Indian Act and the Pass System

“No rebel Indians should be allowed off the Reserves without a pass signed by an I.D. official.The dangers of complications with white men will thus be lessened & by preserving a knowledge of individual movements any inclination to petty depredations may be checked by the facility of apprehending those who commit such offences.” [1]

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Indian Act and the Permit System

This article is part of our series on the Indian Act and the many restrictions historically imposed on First Nations as a means of controlling them and assimilating them into European culture. Or, in the words of John A. Macdonald “to do away with the Indian problem”.

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21 Things You May Not Have Known About The Indian Act

"The great aim of our legislation has been to do away with the tribal system and assimilate the Indian people in all respects with the other inhabitants of the Dominion as speedily as they are fit to change.” - John A Macdonald, 1887

  • Since publication in June 2015, this article has had 211,000+ views. - August 2018

Many laws affecting Aboriginal Peoples were combined in 1876 to become the Indian Act. The Act gave Canada a coordinated approach to Indian policy rather than the pre-Confederation piece-meal approach.

Here is a permission slip that would have be required to leave the reserve.  Although specifically not a law or regulation under the Indian Act, the Indian Act gave power to the federal government and its representatives, like the Indian Agent, to implement and enforce policies such as needing a pass to leave the reserve. It certainly is something that not many people would have known about the Indian Act.

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8 First Nation reserve FAQs

A First Nation reserve is a tract of land set aside under the Indian Act and treaty agreements for the exclusive use of an Indian band (First Nation). Earliest examples of reserves date back to attempts by French missionaries in 1637 to encourage Aboriginal Peoples to settle in one spot and embrace both agriculture and Christianity. As more and more Europeans settled in Canada and on the traditional lands of Indigenous Peoples, it became apparent to the authorities that an effective means to ensuring the most fertile land was available to European farmers was needed. The development of the reserve system met this need.

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Matrimonial Real Property Act

How long do you think First Nations have been fighting against inequitable treatment of First Nation women by federal government laws and policies? ........At least since 1869 and likely back to 1867 with the passage of the British North America Act [1] and Section 91.24 when the Federal Government gained control of Indians and Lands reserved for Indians.

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The Indian Act Naming Policies

The federal government’s Indian Act policies for Indians or First Nation(s) people during the nineteenth century were primarily concerned with assimilation. One aspect of the assimilation process was the renaming of the entire First Nation population, partly to extinguish traditional ties and partly because Euro-Canadians found many of the names confusing, difficult to pronounce and went against assimilation objectives - it was feared that leaving them with their traditional names would take away the motivation to assimilate.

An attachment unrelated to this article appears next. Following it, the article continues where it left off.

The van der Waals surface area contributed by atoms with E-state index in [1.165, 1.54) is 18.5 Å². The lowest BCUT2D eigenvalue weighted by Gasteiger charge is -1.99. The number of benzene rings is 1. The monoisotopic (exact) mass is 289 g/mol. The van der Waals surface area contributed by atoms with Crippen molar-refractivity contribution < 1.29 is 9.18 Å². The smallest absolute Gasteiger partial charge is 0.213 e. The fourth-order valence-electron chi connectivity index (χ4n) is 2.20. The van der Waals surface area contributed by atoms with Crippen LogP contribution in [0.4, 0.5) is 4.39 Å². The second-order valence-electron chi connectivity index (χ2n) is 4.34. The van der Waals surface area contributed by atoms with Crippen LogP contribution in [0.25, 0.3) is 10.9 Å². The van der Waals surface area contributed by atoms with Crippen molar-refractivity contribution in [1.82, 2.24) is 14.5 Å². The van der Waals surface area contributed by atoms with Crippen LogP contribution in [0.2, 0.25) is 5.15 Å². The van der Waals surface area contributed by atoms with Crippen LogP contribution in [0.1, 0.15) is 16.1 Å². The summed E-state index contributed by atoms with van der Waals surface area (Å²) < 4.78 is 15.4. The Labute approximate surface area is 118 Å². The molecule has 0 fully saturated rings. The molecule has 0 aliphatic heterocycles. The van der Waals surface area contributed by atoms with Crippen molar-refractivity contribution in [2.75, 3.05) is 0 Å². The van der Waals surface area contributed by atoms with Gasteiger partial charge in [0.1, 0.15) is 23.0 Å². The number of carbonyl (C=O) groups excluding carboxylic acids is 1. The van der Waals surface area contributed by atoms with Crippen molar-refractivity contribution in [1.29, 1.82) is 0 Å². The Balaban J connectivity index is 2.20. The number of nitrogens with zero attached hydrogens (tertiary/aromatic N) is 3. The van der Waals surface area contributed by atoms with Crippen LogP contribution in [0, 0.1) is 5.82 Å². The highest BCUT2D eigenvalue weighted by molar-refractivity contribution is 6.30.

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Potlatch Ban: Abolishment of First Nations Ceremonies

 When the British North America (BNA) Act was passed in 1867, Canada became a country but remained a colony of the British Empire. The BNA Act provided the basic governmental structures and laws by which Canada would govern its peoples. One section in particular - section 91(24) - defined the relationship between the government and Aboriginal Peoples, echoes of which continues to define the relationship to this day.

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Indian Act and the Right to Vote

The right to vote, which most Canadians take for granted, was a hard fought battle for Indigenous Peoples. In most parts of Canada, First Nations were offered the right to vote at the time of Confederation - but only if they gave up their treaty rights and Indian status. Understandably, few were willing to do this. Métis People were not excluded from voting as few were covered by treaties, therefore there was nothing to justify disqualifying them. Inuit were excluded and no steps were taken to include them as most communities were geographically isolated so in the absence of special efforts to enable them to vote, they had no means of exercising the right.

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Rick Mercer and the Indian Act

By Bob Joseph

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Bands call for return of Agency #1 lands

Rainy Lake has always been important to the Anishinaabe of this region,” says Chief Janice Henderson of Mitaanjigamiing First Nation.
“The district needs to work harder to understand the history and the importance of reconciling the many claims and issues have had with the way land and resources have been dealt with by Ontario and Canada, and commit to supporting processes that deal fairly with them,” she added.

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